Reformer effluent from line 13 is mixed with a C8 fraction lean in p-xylene from a xylene recovery step presently to be described. The combined hydrocarbon stream is passed by line 14 to an isomerization reactor 15. If the reformate has been flashed to separate hydrogen, it will be necessary to add hydrogen to the isomerizer charge. In the embodiment shown, hydrogen is part of the reformer effluent. As noted above, the bed of isomerization catalyst may be in the final reactor of the reformer reactor train. The catalyst in isomerizer 15 is a crystalline aluminosilicate zeolite having a constraint index of 1 to 12, which zeolite is of substantially reduced activity. Preferably, the zeolite is associated with a metal having hydrogenation/dehydrogenation activity, such as a metal from Group VIII of the Periodic Table, preferably a noble metal such as platinum or palladium. The temperature is maintained in the range of 800° F. to 1000° F.
Reduced activity of the zeolite for the present purpose may be attained by high silica/alumina ratio (above about 200), by dilution with a high preponderance of inert matrix, severe steaming, partial coking and other techniques known in the art.
The catalyst in isomerizer 15 promotes a reaction course which is unique at temperatures upwards of 800° F. Ethylbenzene in the charge is selectively cracked to benzene and ethane at little or no conversion of xylenes. Two or more carbon atom chains on other aromatics undergo like conversion. The two types of conversion are decoupled such that reaction severity is not a compromise to achieve effective ethyl aromatic conversion at "acceptable" loss of xylene. This characteristic of the process renders unnecessary the preliminary distillation to separate at least some of the ethyl benzene and C9 + aromatics from the feed stream as practiced in prior processes. It has been further found that the present process has capability to convert paraffin hydrocarbons. This makes it possible to dispense with the expensive extraction step conventionally applied to a fraction of catalytically reformed naphthas in the manufacture and recovery of xylenes. In taking advantage of this feature, the feed stream at line 13 will contain the C6 + aromatics of a reformate or the like together with the paraffins of like boiling range, hexanes and heavier. The paraffins in the charge are hydrocracked to lighter paraffins which will come off in the distillation train presently to be described in much greater quantity than that resulting from conversion of ethylbenzene.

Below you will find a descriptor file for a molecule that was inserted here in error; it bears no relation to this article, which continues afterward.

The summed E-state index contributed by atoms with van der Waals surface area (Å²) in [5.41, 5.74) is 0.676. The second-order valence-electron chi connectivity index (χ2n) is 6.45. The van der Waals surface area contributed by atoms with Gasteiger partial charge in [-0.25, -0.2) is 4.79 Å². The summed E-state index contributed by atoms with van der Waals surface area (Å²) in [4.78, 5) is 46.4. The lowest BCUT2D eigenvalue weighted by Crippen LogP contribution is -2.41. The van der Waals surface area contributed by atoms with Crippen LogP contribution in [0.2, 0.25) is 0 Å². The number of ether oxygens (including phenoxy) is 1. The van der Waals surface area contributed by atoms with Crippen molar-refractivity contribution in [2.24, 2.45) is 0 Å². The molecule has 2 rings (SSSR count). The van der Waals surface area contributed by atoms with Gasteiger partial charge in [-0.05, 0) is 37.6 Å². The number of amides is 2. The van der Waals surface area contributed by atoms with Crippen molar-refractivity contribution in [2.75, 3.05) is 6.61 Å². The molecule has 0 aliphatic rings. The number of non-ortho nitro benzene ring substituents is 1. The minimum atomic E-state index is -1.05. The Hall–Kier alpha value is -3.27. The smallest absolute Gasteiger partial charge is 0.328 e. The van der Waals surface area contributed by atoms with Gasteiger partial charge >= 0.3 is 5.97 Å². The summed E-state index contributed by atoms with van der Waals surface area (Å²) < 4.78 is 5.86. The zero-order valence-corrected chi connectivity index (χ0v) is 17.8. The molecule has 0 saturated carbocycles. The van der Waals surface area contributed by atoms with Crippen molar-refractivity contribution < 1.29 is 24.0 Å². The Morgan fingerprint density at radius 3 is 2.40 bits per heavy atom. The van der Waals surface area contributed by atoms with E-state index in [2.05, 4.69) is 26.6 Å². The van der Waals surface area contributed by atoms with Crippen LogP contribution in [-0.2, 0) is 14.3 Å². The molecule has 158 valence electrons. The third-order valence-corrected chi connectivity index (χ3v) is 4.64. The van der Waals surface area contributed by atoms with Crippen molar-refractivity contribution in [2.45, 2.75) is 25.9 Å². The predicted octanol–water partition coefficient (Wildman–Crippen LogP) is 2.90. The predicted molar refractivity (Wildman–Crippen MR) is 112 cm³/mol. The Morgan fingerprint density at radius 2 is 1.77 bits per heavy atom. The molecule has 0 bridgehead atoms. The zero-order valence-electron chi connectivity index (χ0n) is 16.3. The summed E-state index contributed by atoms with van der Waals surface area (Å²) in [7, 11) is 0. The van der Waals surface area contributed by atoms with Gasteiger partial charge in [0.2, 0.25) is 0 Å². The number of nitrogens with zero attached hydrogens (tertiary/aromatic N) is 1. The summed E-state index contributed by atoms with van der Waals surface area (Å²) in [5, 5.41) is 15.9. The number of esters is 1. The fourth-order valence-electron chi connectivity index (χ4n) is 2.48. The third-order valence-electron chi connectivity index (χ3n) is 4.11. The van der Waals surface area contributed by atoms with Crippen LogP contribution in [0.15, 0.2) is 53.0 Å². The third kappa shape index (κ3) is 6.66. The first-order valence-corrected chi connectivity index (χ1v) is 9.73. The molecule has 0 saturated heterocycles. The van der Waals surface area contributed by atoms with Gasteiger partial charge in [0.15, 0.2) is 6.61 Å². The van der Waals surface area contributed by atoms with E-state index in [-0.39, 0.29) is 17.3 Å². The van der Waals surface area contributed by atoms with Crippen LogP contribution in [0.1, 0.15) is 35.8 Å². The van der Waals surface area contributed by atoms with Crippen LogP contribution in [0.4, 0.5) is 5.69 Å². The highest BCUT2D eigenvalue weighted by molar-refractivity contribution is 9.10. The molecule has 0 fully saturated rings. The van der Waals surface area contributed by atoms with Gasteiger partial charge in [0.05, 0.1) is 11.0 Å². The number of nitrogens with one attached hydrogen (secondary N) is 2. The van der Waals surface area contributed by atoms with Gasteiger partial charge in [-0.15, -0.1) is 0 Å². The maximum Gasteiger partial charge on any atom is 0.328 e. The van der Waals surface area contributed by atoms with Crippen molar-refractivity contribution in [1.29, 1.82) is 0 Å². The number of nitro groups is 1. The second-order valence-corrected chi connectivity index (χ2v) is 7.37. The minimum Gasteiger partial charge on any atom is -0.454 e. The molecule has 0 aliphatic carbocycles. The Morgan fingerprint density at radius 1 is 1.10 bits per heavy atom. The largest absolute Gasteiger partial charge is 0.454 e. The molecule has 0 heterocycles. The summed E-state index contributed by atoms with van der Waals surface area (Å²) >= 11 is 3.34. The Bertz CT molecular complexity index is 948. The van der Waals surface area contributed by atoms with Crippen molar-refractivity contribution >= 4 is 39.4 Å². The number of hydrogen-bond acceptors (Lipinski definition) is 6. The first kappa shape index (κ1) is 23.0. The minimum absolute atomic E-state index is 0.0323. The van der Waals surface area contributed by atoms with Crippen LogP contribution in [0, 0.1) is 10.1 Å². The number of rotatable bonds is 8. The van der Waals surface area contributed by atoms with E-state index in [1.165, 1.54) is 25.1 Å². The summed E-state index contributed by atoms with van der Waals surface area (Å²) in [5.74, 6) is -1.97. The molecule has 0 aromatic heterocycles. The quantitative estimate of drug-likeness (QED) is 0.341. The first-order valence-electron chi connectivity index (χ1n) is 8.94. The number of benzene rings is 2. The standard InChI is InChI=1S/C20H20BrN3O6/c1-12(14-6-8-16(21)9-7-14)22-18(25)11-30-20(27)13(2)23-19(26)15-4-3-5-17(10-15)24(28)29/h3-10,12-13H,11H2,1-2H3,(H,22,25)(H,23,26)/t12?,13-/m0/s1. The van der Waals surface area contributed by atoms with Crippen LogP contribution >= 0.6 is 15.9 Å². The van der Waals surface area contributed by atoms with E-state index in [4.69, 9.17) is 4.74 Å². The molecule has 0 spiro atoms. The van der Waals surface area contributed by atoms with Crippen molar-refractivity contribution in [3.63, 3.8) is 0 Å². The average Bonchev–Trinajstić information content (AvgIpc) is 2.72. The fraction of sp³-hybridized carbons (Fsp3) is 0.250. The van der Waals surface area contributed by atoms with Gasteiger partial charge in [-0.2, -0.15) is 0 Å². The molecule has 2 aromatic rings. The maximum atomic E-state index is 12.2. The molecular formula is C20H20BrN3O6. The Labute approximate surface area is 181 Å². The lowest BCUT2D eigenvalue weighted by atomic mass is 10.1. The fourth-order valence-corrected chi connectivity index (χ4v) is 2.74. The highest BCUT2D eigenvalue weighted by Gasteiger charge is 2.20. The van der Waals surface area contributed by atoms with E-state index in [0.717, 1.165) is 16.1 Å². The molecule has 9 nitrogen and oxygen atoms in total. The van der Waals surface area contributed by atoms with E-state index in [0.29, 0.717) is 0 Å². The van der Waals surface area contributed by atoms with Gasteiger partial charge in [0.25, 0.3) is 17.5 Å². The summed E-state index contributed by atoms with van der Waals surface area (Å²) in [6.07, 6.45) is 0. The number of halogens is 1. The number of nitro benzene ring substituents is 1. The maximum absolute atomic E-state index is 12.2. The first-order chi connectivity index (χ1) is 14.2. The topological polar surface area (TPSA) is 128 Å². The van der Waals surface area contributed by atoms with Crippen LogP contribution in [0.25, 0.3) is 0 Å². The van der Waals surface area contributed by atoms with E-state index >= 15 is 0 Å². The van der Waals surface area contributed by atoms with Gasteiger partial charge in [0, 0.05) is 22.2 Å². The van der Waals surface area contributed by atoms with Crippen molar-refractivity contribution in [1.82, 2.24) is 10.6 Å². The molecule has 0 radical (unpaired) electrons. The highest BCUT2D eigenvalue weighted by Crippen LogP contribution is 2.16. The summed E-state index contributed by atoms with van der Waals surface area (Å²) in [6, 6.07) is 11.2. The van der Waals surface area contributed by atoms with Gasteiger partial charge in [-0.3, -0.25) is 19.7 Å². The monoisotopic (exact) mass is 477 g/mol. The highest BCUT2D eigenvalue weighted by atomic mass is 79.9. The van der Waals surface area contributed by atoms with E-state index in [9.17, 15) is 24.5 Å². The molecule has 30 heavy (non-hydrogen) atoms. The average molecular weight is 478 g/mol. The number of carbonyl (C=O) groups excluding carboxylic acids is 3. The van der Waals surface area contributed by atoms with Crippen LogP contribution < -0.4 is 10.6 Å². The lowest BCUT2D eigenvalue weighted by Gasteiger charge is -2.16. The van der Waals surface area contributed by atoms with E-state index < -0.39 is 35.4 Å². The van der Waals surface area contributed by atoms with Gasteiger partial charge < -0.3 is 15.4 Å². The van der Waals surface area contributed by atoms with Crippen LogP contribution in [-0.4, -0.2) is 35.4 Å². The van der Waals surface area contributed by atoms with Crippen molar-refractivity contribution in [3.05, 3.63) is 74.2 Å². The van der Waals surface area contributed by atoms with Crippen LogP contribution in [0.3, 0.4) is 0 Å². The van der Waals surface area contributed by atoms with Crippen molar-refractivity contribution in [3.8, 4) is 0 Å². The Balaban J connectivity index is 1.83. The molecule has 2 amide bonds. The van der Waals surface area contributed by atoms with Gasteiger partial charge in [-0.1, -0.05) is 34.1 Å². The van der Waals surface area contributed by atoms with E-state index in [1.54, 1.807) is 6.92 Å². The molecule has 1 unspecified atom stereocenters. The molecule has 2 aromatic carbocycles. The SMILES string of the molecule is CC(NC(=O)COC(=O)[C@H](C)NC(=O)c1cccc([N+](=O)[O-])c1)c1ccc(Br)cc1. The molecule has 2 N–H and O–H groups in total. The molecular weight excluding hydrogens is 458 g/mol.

The ability of the process to handle heavy aromatics presents the possibility of charging to the reformer a wider cut than the 310° F. end point naphtha commonly employed, resulting in heavier aromatics in charge to the reactor of this process. Those heavy aromatics will be converted to provide additional benzene and toluene plus additional trimethyl benzene valuable as a source of additional BTX as will appear below.
The low acid activity of the catalyst is attainable in any of several ways or a combination of these. A preferred alternative is to form the zeolite at high silica/alumina ratio above 200, preferably above 500. Very high dilution with an inert matrix is also effective. For example, composites of a more active form of zeolite ZSM-5 with alumina at a ratio of 5 parts of zeolite with 95 parts of the inert matrix provides a suitable catalyst as described in our application Ser. No. 795,046, filed May 9, 1977 now abandoned, the entire contents of which are incorporated herein by reference.
Activity of these zeolites may be reduced to levels suited to practice of the invention by thermal treatment or steam at high temperature as described in application Ser. No. 582,025, filed May 22, 1975 now U.S. Pat. No. 4,016,218 and in U.S. Pat. No. 3,965,209, respectively. Zeolites employed in such severe reactions as aromatization of paraffins and olefins lose activity to an extent which makes them suitable for use in the process of this invention. See U.S. Pat. No. 3,960,978 for fuller discussion of this manner of deactivated zeolite. Another method for reducing activity is to provide basic cations such as sodium as a significant proportion of the cationic sites of the zeolite. That technique is described in U.S. Pat. No. 3,899,544.
By whatever means the reduced acid activity is achieved, the activity may be measured in terms of disproportionation activity. A suitable test for the purpose involves contacting xylenes in any convenient mixture or as a single pure isomer over the catalyst at 900° F., 200 psig and liquid hourly space velocity (LHSV) of 5. Suitable catalysts for use in the process of the invention will show a single pass loss of xylenes (by disproportionation) of less than 2 weight percent, preferably less than one percent. Catalysts which have been employed show losses in the neighborhood of 0.5 percent. It is this very low rate of disproportionation at very high levels of ethylbenzene conversion to benzene (about 30%) that provides the advantage of the new chemistry of aromatics processing characteristic of the invention. That lack of disproportionation (and transalkylation generally) activity also dictates separate treatment of compounds boiling above and below eight carbon atom aromatic compounds.